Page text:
Of course my teachers loved all the hard work I put into my projects. I was always the kid whose work they would use as an example. I had the best dioramas, the best models, the best posters, because I would spend hours trying to make it look as perfect as possible. As the work got harder, I started becoming more stressed without realizing it, because my impossibly high standards had to raise as well.
It doesn’t matter that the essay is done — if it’s not perfect, I shouldn’t even bother submitting it. I was a victim of my own harsh criticism. My teachers had no idea I was holding myself to these standards. Work in elementary school is supposed to be easy, but around 4th grade I started waking up at 5 AM so I could frantically work on my projects before I left for school.
The tipping point, the incident that made my parents realize something was wrong, happened in 5th grade. We had a simple assignment: draw the floor plan of a house in colonial New England. That was all well and good, but I had a better idea! I would make a three-dimensional SCALE MODEL from a shoebox, sparing no expense and making it as historically accurate as possible. I went into my room to start modeling and didn’t emerge for a few hours. Everything was going great.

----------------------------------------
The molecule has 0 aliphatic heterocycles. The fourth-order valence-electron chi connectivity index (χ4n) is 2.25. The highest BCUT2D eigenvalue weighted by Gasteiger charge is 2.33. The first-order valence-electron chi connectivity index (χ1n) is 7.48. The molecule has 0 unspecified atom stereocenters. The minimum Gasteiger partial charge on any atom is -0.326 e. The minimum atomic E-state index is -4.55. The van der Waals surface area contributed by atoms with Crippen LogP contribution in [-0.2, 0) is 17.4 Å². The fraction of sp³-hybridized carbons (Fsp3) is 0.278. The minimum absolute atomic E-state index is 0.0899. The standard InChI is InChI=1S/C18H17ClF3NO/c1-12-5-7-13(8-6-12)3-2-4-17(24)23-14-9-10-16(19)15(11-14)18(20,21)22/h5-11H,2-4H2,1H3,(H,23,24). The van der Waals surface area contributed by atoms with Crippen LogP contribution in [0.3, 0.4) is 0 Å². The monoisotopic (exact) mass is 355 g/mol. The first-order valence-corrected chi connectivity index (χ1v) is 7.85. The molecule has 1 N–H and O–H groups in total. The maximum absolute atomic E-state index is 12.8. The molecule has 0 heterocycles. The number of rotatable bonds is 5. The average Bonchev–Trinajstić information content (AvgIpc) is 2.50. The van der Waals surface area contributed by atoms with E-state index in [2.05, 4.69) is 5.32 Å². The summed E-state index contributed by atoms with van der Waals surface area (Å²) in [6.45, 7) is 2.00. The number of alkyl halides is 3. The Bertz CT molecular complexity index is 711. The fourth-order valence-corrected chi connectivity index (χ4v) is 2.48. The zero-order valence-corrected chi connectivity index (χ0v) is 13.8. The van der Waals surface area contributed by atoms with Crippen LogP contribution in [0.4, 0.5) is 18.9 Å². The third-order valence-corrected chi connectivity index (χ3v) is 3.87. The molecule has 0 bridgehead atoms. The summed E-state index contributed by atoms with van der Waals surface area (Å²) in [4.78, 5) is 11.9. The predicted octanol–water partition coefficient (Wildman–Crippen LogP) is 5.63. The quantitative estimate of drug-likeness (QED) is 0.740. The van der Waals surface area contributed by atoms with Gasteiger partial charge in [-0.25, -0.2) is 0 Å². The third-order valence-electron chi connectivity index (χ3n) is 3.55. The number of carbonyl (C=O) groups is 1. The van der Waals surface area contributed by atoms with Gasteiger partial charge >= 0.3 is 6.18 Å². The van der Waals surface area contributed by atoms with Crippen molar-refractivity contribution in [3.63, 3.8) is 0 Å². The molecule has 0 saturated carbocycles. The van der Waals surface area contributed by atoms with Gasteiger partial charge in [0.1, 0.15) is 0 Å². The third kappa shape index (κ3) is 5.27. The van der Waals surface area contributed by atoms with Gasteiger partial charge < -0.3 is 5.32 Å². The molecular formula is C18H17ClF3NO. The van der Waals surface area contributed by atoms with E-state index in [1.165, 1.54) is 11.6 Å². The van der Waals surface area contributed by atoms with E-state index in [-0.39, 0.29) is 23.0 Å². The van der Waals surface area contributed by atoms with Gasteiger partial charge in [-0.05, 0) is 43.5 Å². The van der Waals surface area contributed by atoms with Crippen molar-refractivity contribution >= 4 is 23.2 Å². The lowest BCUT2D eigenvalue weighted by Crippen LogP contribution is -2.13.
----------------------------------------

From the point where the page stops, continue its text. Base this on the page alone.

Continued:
At 11 PM, my mom found me in my room crying because the project was due tomorrow and I couldn’t finish gluing every individual brick to the outside of the house.
There were hundreds of little paper bricks! Even for a professional, the project would have taken weeks to finish. I felt like a letdown, not because I was running late, but because I wouldn’t be able to meet my own standards. My mom, bless her heart, told me to print out a brick pattern and paste it on the wall, but I felt like I was committing some horrible sin even as I did it.
I’m not supposed to take shortcuts. I’m not supposed to compromise my vision.
The guilt I felt in that moment was so much worse than how I felt not turning in the project the next day, because I felt like I had betrayed my teachers and let them down. That was the first big project I ever turned in late.